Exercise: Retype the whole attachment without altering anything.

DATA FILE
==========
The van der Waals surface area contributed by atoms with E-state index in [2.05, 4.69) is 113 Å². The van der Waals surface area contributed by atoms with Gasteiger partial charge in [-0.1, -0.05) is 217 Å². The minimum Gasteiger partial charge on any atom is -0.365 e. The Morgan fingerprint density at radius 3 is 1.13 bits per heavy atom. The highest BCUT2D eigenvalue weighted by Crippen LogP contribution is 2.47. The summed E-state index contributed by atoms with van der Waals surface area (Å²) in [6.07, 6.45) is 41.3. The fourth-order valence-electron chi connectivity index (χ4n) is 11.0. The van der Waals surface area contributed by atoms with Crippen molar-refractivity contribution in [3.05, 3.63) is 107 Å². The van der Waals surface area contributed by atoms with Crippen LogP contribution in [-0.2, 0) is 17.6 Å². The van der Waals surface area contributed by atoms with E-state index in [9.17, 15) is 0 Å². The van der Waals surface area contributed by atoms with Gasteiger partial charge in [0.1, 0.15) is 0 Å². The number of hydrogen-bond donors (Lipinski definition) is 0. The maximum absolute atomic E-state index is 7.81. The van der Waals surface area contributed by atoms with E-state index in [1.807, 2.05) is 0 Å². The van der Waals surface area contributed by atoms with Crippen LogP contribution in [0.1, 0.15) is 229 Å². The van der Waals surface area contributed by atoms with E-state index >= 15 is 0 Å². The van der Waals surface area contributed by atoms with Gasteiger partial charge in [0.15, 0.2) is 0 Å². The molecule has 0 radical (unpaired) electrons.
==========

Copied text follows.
The van der Waals surface area contributed by atoms with E-state index in [2.05, 4.69) is 113 Å². The van der Waals surface area contributed by atoms with Gasteiger partial charge in [-0.1, -0.05) is 217 Å². The minimum Gasteiger partial charge on any atom is -0.365 e. The Morgan fingerprint density at radius 3 is 1.13 bits per heavy atom. The highest BCUT2D eigenvalue weighted by Crippen LogP contribution is 2.47. The summed E-state index contributed by atoms with van der Waals surface area (Å²) in [6.07, 6.45) is 41.3. The fourth-order valence-electron chi connectivity index (χ4n) is 11.0. The van der Waals surface area contributed by atoms with Crippen molar-refractivity contribution in [3.05, 3.63) is 107 Å². The van der Waals surface area contributed by atoms with Crippen LogP contribution in [-0.2, 0) is 17.6 Å². The van der Waals surface area contributed by atoms with E-state index in [9.17, 15) is 0 Å². The van der Waals surface area contributed by atoms with Gasteiger partial charge in [0.1, 0.15) is 0 Å². The number of hydrogen-bond donors (Lipinski definition) is 0. The maximum absolute atomic E-state index is 7.81. The van der Waals surface area contributed by atoms with E-state index in [1.807, 2.05) is 0 Å². The van der Waals surface area contributed by atoms with Crippen LogP contribution in [0.1, 0.15) is 229 Å². The van der Waals surface area contributed by atoms with E-state index >= 15 is 0 Å². The van der Waals surface area contributed by atoms with Gasteiger partial charge in [0.15, 0.2) is 0 Å². The molecule has 0 radical (unpaired) electrons.